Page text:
Measure your own engagement within the Maybe* platform to understand what content best engages your audience.

The Maybe* See what works report for Boots showing the content created by Boots and the engagement with it

Step 7: Who or what else are your customers distracted by and interested in?

Boots knows that their audience loves a lippie, a good night cream and are excited about the latest beauty brands. They also know that while locked down, working from home and nowhere to go to look fancy, people still want to add a little glamour and glow to their many Zoom calls to feel good. Boots creates content that meets those needs.

Find out who and what your customers care about by listening to relevant conversations. We have many free and topical conversations in the Maybe* platform waiting for you.

Step 8: Mastering advertising

Maybe* is on hand to help you advertise easily and cost efficiently.

How can you do this? Well you can connect your own advertising account really easily using Maybe*. You can spend as little as £1 a day, so don’t think advertising is only for big brands with big budgets.

See how to connect and manage advertising

If you’re using advertising on Facebook and Instagram, your audience insights will really help inform who you should target.

You can create three different types of audience within the Facebook Ads manager. Let’s break them down.

Saved - this is easy. This is basically a cold audience, one that has perhaps never come across you before. This audience type allows you to add behavioural and interest targeting; gender and demographic information. So if you want to advertise to women between 25-35 who are interested in Urban Decay, then you can do that.

Custom- A custom audience allows you to take your Facebook page and Instagram page and build an audience based on who and how it's been engaged with. Boots could use this to retarget any customers who have engaged with them online, with ads to sell products.

Lookalike - this is the clever stuff. Made easy. So let’s say you have created a custom audience from your engagement data. A lookalike is where you take a custom audience (and you can only do it on custom audiences) and say find me the top 1% of people who match my existing custom audience. Facebook will then find all the people in your custom audience, and then look for more people it thinks might be similar based solely on their Facebook activity.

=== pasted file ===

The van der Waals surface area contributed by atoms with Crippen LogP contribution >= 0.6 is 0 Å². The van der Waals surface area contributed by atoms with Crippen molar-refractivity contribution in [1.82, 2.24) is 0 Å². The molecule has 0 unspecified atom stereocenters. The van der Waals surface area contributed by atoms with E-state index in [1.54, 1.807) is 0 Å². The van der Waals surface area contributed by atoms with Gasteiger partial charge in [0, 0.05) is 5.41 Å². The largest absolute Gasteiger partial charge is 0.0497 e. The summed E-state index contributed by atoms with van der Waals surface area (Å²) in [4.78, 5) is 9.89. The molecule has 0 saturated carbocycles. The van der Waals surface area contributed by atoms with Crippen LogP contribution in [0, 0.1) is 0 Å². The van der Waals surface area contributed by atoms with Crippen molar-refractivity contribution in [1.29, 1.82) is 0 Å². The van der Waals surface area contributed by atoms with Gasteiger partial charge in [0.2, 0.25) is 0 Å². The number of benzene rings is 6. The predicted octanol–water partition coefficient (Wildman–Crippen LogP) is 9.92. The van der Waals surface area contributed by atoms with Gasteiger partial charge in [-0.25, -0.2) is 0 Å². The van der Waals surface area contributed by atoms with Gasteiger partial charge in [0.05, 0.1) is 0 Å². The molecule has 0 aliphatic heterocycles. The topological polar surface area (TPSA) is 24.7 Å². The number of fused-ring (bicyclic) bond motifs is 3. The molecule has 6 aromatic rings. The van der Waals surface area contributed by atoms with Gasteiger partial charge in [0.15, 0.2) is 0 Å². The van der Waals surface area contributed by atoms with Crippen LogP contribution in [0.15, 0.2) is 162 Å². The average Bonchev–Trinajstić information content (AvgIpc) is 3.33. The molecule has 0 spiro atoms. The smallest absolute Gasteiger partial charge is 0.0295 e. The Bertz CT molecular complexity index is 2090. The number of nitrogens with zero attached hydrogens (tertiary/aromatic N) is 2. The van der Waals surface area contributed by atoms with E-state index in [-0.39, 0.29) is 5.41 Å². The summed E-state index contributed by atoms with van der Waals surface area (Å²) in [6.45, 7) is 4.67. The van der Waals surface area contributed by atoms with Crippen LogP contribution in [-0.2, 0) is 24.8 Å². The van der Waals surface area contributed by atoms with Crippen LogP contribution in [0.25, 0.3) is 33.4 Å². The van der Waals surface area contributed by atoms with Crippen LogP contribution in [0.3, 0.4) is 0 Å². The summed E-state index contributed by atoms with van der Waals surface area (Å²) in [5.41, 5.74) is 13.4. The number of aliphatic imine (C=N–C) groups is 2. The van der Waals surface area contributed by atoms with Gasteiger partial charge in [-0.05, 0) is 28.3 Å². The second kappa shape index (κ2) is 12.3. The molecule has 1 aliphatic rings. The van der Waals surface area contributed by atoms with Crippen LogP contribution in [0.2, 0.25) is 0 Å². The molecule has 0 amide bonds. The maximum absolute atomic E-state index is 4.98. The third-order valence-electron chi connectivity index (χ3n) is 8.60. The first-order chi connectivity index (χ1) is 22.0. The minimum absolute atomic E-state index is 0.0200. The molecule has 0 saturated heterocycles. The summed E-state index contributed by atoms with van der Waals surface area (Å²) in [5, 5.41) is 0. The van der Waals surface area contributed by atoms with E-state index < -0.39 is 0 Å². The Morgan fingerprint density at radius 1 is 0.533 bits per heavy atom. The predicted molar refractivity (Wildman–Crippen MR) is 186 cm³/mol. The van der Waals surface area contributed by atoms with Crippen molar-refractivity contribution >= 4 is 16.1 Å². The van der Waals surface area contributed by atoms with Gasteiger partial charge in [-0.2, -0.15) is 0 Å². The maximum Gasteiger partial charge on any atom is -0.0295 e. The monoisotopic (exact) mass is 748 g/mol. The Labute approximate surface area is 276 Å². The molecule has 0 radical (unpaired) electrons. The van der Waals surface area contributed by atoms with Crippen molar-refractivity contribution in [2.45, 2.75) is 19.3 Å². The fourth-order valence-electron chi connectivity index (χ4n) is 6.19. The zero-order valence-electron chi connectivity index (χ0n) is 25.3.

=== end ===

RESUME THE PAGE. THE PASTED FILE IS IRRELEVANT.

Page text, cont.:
Step 9: What are Boots' measures of success?

Boots can use the Maybe* Insight summary to see how they are stacking up against competitor businesses. It needn’t be painful, use this to find out how to improve.

You can copy this approach yourself to compare your social media performance against competitors, like minded brands and even other businesses in your location. This is what you need to understand how your content is performing, and to benchmark whether your social media is as pretty as a picture or whether it needs a makeover.

The Maybe* Insight Summary for Boots

Step 10: Measuring delivery on the original objective?

Although the business is an essential retailer, Boots stocks beauty products and still wants to sell it online and interest customers with it, which is no mean feat given the tactile nature of beauty products. But by engaging and creating content with its celebrity owned beauty brands, Boots succeed in maintaining the lead in the beauty stakes.

Boots can use the Your Report tool within Maybe* to keep track of their social media performance, as well as ad any other third party business data they want to integrate.

The report builder allows them to see engagement, sentiment, conversation topics, conversation influencers, and their best posts by social media platform so they can understand what's working and what's not.

You can replicate this by checking out the Maybe* Your report feature which enables you to track your social media performance metrics and your business goals as well as find who’s got the most influence in the conversation about you.

The Maybe* Your report tool showing the social media engagement, sentiment, influencers and best Instagram post for Boots through January 2021

Key takeaway

As an essential retailer Boots are able to trade for medicines and health supplies. But it’s its beauty offering which continues to catch shoppers attention online and that drives engagement for them. By continuing to create beauty content, Boots keeps its followers engaged and feeling fresh faced to great success. Whether you are an essential retailer or not, you can still create non-essential content, customers want to see it and feel good even if they can’t visit you in person.